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U.S. fails on 3 penalty kicks, falls to Japan in World Cup championship

(L-R) Heather Mitts Hope Solo Becky Sauerbrunn Abby Wambach USA look dejected after losing 3-5 Japan after penalty shoot-out FIFA

(L-R) Heather Mitts, Hope Solo, Becky Sauerbrunn and Abby Wambach of USA look dejected after losing 3-5 to Japan after a penalty shoot-out in the FIFA Women's World Cup Final match at the FIFA World Cup stadium on July 17, 2011 in Frankfurt am Main, Germany. | Getty Images

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Updated: July 18, 2011 2:42AM



FRANKFURT, Germany — They came to play for their storm-ravaged country. They left with the Women’s World Cup trophy.

Japan stunned the United States in a riveting Women’s World Cup final, winning 3-1 on penalty kicks Sunday after coming from behind twice in a 2-2 tie. Goalkeeper Ayumi Kaihori made two brilliant saves in the shootout.

‘‘Before we went to the match, we heard comments on the situation in Japan,’’ coach Norio Sasaki said. ‘‘We wanted to use this opportunity to thank the people back home for the support that has been given.’’

Japan entered the game never having beaten the United States (0-22-3), but it played inspired soccer and hoped its success could provide even a small emotional lift to a nation still reeling from the earthquake and tsunami March 11 that left nearly 23,000 dead or missing.

‘‘If any other country was to win this, then I’m really happy and proud for Japan,’’ said U.S. midfielder Carli Lloyd, who sent a penalty kick over the net in the shootout. ‘‘I really thought it was our destiny to win it, but maybe it was Japan’s.’’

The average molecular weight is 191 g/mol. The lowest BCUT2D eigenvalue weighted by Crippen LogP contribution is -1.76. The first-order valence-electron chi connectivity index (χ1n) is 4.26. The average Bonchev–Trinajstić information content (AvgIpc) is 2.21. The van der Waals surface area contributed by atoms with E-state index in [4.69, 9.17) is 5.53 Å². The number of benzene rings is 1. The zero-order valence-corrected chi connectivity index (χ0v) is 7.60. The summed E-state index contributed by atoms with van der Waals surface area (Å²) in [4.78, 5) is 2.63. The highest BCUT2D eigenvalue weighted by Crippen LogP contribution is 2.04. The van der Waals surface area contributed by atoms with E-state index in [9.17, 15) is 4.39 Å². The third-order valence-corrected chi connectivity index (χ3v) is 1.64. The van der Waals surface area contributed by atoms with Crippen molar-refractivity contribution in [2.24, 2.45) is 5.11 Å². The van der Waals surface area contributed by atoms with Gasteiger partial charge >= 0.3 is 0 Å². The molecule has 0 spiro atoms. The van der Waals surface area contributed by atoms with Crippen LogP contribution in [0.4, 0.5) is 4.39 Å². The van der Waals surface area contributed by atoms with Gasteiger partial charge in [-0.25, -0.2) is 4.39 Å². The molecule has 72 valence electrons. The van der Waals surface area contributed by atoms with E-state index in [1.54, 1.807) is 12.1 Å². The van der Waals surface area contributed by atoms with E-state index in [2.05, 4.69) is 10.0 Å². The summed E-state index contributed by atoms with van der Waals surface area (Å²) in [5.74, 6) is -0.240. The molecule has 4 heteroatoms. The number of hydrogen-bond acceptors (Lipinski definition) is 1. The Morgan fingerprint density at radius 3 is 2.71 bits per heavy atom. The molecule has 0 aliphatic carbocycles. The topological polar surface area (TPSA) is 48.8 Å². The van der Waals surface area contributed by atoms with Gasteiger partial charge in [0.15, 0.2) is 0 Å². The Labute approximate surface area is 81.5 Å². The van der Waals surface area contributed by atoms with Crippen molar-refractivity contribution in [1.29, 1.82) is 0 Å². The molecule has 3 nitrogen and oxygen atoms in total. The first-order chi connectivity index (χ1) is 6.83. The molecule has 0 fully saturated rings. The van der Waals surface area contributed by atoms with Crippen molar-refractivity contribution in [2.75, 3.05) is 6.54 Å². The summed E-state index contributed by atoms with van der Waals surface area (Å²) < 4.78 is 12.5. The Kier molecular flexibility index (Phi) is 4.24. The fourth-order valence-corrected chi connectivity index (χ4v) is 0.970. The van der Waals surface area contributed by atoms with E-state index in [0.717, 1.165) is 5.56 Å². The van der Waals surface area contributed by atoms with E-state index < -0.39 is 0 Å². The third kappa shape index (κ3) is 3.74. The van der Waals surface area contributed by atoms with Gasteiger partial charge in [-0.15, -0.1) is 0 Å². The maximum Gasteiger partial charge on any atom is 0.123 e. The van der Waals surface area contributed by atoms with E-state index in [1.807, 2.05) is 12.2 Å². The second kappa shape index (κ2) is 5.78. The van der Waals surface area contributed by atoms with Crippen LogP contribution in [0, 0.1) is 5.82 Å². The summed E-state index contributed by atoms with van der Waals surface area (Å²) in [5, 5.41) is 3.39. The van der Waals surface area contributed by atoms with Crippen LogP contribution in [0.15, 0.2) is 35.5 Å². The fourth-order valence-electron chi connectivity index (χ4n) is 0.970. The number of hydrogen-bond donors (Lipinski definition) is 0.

The U.S. women thought they were meant to be champions, especially after coming from behind late to defeat Brazil in penalty kicks in the quarterfinals. They simply couldn’t pull off one last thriller.

‘‘There are really no words,’’ U.S. striker Abby Wambach said. ‘‘We were so close.’’

Only minutes away, in fact. After Wambach scored her fourth goal of the tournament to give the United States a 2-1 lead in the 104th minute, Homare Sawa flicked in a corner kick in the 117th for her fifth goal of the tournament to tie it.

The United States had been perfect on its penalty kicks against Brazil, but the players didn’t have the same touch against Japan.

Shannon Boxx took the first U.S. shot, and it banged off Kaihori’s right leg. After Aya Miyama made her penalty, Lloyd stepped up and sent her shot soaring over the crossbar. As the crowd gasped, Lloyd covered her mouth in dismay.

U.S. goalkeeper Hope Solo saved Japan’s next shot, but Kaihori made an impressive two-handed save on a shot by Tobin Heath.

‘‘In the penalty shootout, I just had to believe in myself,’’ Kaihori said. ‘‘I was very confident.’’

After Mizuho Sakaguchi scored to give Japan a 2-0 lead in the shootout, Wambach buried her penalty kick to keep the United States alive. But Japan need to make only one more, and Saki Kumagai did.

‘‘It’s tough to do two rounds of penalties,’’ Wambach said. ‘‘The keeper knows in a lot of ways where we’re going to go. She made some great saves.’’

After a scoreless first half, the United States took a 1-0 lead on a goal by Alex Morgan in the 69th minute. Japan forced overtime on a goal by Miyama in the 81st.



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